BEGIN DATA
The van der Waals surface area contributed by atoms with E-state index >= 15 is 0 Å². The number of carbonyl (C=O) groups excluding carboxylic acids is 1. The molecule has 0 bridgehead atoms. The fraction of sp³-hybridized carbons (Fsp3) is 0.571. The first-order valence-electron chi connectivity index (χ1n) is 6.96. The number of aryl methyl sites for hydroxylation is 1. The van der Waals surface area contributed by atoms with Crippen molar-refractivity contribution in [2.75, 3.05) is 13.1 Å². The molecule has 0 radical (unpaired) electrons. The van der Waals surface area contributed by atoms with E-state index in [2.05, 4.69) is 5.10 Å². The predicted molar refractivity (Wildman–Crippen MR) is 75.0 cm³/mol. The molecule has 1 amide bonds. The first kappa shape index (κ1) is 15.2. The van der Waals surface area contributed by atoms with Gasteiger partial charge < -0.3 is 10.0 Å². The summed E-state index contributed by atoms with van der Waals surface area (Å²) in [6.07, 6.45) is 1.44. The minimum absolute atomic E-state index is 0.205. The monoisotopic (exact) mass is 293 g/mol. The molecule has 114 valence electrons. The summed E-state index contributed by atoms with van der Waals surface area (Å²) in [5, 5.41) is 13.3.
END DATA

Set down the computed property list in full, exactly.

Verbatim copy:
The van der Waals surface area contributed by atoms with E-state index >= 15 is 0 Å². The number of carbonyl (C=O) groups excluding carboxylic acids is 1. The molecule has 0 bridgehead atoms. The fraction of sp³-hybridized carbons (Fsp3) is 0.571. The first-order valence-electron chi connectivity index (χ1n) is 6.96. The number of aryl methyl sites for hydroxylation is 1. The van der Waals surface area contributed by atoms with Crippen molar-refractivity contribution in [2.75, 3.05) is 13.1 Å². The molecule has 0 radical (unpaired) electrons. The van der Waals surface area contributed by atoms with E-state index in [2.05, 4.69) is 5.10 Å². The predicted molar refractivity (Wildman–Crippen MR) is 75.0 cm³/mol. The molecule has 1 amide bonds. The first kappa shape index (κ1) is 15.2. The van der Waals surface area contributed by atoms with Gasteiger partial charge < -0.3 is 10.0 Å². The summed E-state index contributed by atoms with van der Waals surface area (Å²) in [6.07, 6.45) is 1.44. The minimum absolute atomic E-state index is 0.205. The monoisotopic (exact) mass is 293 g/mol. The molecule has 114 valence electrons. The summed E-state index contributed by atoms with van der Waals surface area (Å²) in [5, 5.41) is 13.3.